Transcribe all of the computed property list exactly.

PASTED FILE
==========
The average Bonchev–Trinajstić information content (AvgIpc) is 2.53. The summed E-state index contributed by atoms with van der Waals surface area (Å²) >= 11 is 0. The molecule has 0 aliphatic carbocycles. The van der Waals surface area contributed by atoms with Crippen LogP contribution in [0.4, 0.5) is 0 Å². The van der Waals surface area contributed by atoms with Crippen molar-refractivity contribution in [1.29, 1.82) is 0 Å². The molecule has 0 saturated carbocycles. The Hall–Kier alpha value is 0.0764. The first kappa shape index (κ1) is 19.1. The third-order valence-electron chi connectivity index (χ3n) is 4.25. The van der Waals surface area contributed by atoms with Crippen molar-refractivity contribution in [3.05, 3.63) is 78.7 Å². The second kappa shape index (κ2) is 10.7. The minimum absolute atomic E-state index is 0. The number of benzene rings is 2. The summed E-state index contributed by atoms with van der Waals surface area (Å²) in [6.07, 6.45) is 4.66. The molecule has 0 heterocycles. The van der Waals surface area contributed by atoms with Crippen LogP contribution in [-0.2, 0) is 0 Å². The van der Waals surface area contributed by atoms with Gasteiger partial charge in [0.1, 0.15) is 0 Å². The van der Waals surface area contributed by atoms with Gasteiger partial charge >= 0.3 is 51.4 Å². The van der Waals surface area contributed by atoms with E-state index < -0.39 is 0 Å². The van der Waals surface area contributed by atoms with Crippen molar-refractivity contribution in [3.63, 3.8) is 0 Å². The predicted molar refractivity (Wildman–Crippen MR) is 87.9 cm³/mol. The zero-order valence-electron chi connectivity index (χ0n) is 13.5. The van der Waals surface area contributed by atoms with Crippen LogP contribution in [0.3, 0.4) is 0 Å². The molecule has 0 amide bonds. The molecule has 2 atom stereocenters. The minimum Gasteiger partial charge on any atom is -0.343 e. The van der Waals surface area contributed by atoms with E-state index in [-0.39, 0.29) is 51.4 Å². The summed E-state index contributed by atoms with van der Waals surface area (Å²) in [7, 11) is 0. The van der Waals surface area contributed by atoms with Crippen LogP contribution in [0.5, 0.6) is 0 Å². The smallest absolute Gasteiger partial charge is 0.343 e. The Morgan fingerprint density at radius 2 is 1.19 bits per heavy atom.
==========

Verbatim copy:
The average Bonchev–Trinajstić information content (AvgIpc) is 2.53. The summed E-state index contributed by atoms with van der Waals surface area (Å²) >= 11 is 0. The molecule has 0 aliphatic carbocycles. The van der Waals surface area contributed by atoms with Crippen LogP contribution in [0.4, 0.5) is 0 Å². The van der Waals surface area contributed by atoms with Crippen molar-refractivity contribution in [1.29, 1.82) is 0 Å². The molecule has 0 saturated carbocycles. The Hall–Kier alpha value is 0.0764. The first kappa shape index (κ1) is 19.1. The third-order valence-electron chi connectivity index (χ3n) is 4.25. The van der Waals surface area contributed by atoms with Crippen molar-refractivity contribution in [3.05, 3.63) is 78.7 Å². The second kappa shape index (κ2) is 10.7. The minimum absolute atomic E-state index is 0. The number of benzene rings is 2. The summed E-state index contributed by atoms with van der Waals surface area (Å²) in [6.07, 6.45) is 4.66. The molecule has 0 heterocycles. The van der Waals surface area contributed by atoms with Crippen LogP contribution in [-0.2, 0) is 0 Å². The van der Waals surface area contributed by atoms with Gasteiger partial charge in [0.1, 0.15) is 0 Å². The van der Waals surface area contributed by atoms with Gasteiger partial charge >= 0.3 is 51.4 Å². The van der Waals surface area contributed by atoms with E-state index < -0.39 is 0 Å². The van der Waals surface area contributed by atoms with Crippen molar-refractivity contribution in [3.63, 3.8) is 0 Å². The predicted molar refractivity (Wildman–Crippen MR) is 87.9 cm³/mol. The zero-order valence-electron chi connectivity index (χ0n) is 13.5. The van der Waals surface area contributed by atoms with Crippen LogP contribution in [0.3, 0.4) is 0 Å². The molecule has 0 amide bonds. The molecule has 2 atom stereocenters. The minimum Gasteiger partial charge on any atom is -0.343 e. The van der Waals surface area contributed by atoms with E-state index in [-0.39, 0.29) is 51.4 Å². The summed E-state index contributed by atoms with van der Waals surface area (Å²) in [7, 11) is 0. The van der Waals surface area contributed by atoms with Crippen LogP contribution in [0.5, 0.6) is 0 Å². The smallest absolute Gasteiger partial charge is 0.343 e. The Morgan fingerprint density at radius 2 is 1.19 bits per heavy atom.